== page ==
A short while ago, ATD (the Association for Talent Development, formerly ASTD) posted an article by Jennie Ruby, titled Voiceover Scripts that Engage Learners. Jennie's main point is that most voiceover scripts, what we call narration, for eLearning is too long, too boring, and it turns off the student. Our attention span is short and most eLearning pages consist of a static screen. The solution is to factor both proportionality and conversational tone into the development of voice-over narration:
Basically, don't spend a lot of time voicing over a static screen. She suggests the amount of time spent on the screen may differ based on the content. A software demonstration should not linger on a static screen for more than maybe seven seconds, but compliance training can have more extensive voiceover descriptions even if the learner doesn't like it.
Consider aiming to have something move on the screen, illustrate the point, or change in some way about every two sentences. You can achieve the right proportions by either adding visual elements or shortening the voiceover script.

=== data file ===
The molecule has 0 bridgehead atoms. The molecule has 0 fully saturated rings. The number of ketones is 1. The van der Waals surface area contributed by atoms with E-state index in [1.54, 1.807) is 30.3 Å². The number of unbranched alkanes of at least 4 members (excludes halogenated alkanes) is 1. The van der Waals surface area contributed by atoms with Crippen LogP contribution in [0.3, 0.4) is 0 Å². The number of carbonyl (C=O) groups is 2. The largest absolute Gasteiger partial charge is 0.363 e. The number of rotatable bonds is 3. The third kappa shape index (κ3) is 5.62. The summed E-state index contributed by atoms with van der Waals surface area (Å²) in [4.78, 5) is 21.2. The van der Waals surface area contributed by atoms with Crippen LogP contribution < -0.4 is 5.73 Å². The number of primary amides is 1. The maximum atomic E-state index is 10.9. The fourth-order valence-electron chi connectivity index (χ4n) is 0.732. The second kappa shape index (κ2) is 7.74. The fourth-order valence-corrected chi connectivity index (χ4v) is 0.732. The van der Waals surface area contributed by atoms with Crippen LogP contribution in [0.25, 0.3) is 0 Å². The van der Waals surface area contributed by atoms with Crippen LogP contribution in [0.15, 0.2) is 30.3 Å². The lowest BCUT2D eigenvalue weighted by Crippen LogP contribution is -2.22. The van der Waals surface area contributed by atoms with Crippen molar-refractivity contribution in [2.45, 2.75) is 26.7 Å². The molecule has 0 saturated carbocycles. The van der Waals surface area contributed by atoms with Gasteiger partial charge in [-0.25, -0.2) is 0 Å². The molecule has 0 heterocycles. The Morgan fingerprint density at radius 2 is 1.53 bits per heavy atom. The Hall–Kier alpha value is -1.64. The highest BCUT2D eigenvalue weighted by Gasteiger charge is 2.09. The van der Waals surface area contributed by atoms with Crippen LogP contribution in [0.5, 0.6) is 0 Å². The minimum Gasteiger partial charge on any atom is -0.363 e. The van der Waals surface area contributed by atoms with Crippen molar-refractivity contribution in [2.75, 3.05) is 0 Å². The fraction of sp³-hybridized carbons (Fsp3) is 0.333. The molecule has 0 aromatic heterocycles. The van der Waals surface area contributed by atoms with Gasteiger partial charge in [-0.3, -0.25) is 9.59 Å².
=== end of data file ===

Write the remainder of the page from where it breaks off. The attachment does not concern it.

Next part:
The narration should be short using plain-language and active voice. This is where I think we run into trouble relying on subject matter experts. They know their topic well, but are accustomed to talking with like-minded, experienced co-workers. We can try to write "plainly" but when they review it, they edit the narration as if they are writing to an experienced co-worker. We have to learn to be willing to pushback to get them to make the writing more conversational. I recommend reading the whole thing.